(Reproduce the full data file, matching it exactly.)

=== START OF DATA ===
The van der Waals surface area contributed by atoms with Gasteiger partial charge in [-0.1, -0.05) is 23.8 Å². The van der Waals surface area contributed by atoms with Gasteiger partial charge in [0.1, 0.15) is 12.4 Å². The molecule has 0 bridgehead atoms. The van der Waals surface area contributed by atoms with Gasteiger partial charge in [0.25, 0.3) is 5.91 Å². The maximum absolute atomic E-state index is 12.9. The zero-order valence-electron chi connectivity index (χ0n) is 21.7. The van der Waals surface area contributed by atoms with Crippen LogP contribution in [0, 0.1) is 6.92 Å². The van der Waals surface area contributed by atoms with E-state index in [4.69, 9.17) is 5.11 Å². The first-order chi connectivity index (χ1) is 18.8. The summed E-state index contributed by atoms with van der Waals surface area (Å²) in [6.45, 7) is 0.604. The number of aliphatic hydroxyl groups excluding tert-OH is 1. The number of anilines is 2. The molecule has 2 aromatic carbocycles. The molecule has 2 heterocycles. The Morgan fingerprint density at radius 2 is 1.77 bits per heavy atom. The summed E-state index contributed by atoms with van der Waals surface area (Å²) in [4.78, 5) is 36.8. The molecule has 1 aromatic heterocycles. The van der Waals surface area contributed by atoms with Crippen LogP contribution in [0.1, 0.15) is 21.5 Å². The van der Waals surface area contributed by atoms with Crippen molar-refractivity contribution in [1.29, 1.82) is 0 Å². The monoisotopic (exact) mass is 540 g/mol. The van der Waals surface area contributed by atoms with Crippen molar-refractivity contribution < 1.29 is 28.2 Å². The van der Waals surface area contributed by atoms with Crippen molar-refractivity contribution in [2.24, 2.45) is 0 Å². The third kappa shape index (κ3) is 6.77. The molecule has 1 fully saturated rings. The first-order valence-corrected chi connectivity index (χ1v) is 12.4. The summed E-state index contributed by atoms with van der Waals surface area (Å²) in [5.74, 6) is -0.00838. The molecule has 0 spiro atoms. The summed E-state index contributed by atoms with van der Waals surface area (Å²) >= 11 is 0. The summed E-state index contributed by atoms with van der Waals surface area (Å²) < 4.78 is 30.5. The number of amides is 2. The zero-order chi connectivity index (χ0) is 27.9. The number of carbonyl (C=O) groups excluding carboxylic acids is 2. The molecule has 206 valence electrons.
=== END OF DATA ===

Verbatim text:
The van der Waals surface area contributed by atoms with Gasteiger partial charge in [-0.1, -0.05) is 23.8 Å². The van der Waals surface area contributed by atoms with Gasteiger partial charge in [0.1, 0.15) is 12.4 Å². The molecule has 0 bridgehead atoms. The van der Waals surface area contributed by atoms with Gasteiger partial charge in [0.25, 0.3) is 5.91 Å². The maximum absolute atomic E-state index is 12.9. The zero-order valence-electron chi connectivity index (χ0n) is 21.7. The van der Waals surface area contributed by atoms with Crippen LogP contribution in [0, 0.1) is 6.92 Å². The van der Waals surface area contributed by atoms with E-state index in [4.69, 9.17) is 5.11 Å². The first-order chi connectivity index (χ1) is 18.8. The summed E-state index contributed by atoms with van der Waals surface area (Å²) in [6.45, 7) is 0.604. The number of aliphatic hydroxyl groups excluding tert-OH is 1. The number of anilines is 2. The molecule has 2 aromatic carbocycles. The molecule has 2 heterocycles. The Morgan fingerprint density at radius 2 is 1.77 bits per heavy atom. The summed E-state index contributed by atoms with van der Waals surface area (Å²) in [4.78, 5) is 36.8. The molecule has 1 aromatic heterocycles. The van der Waals surface area contributed by atoms with Crippen LogP contribution in [0.1, 0.15) is 21.5 Å². The van der Waals surface area contributed by atoms with Crippen molar-refractivity contribution in [1.29, 1.82) is 0 Å². The monoisotopic (exact) mass is 540 g/mol. The van der Waals surface area contributed by atoms with Crippen molar-refractivity contribution < 1.29 is 28.2 Å². The van der Waals surface area contributed by atoms with Crippen molar-refractivity contribution in [2.24, 2.45) is 0 Å². The third kappa shape index (κ3) is 6.77. The molecule has 1 fully saturated rings. The first-order valence-corrected chi connectivity index (χ1v) is 12.4. The summed E-state index contributed by atoms with van der Waals surface area (Å²) in [5.74, 6) is -0.00838. The molecule has 0 spiro atoms. The summed E-state index contributed by atoms with van der Waals surface area (Å²) >= 11 is 0. The summed E-state index contributed by atoms with van der Waals surface area (Å²) < 4.78 is 30.5. The number of amides is 2. The zero-order chi connectivity index (χ0) is 27.9. The number of carbonyl (C=O) groups excluding carboxylic acids is 2. The molecule has 206 valence electrons.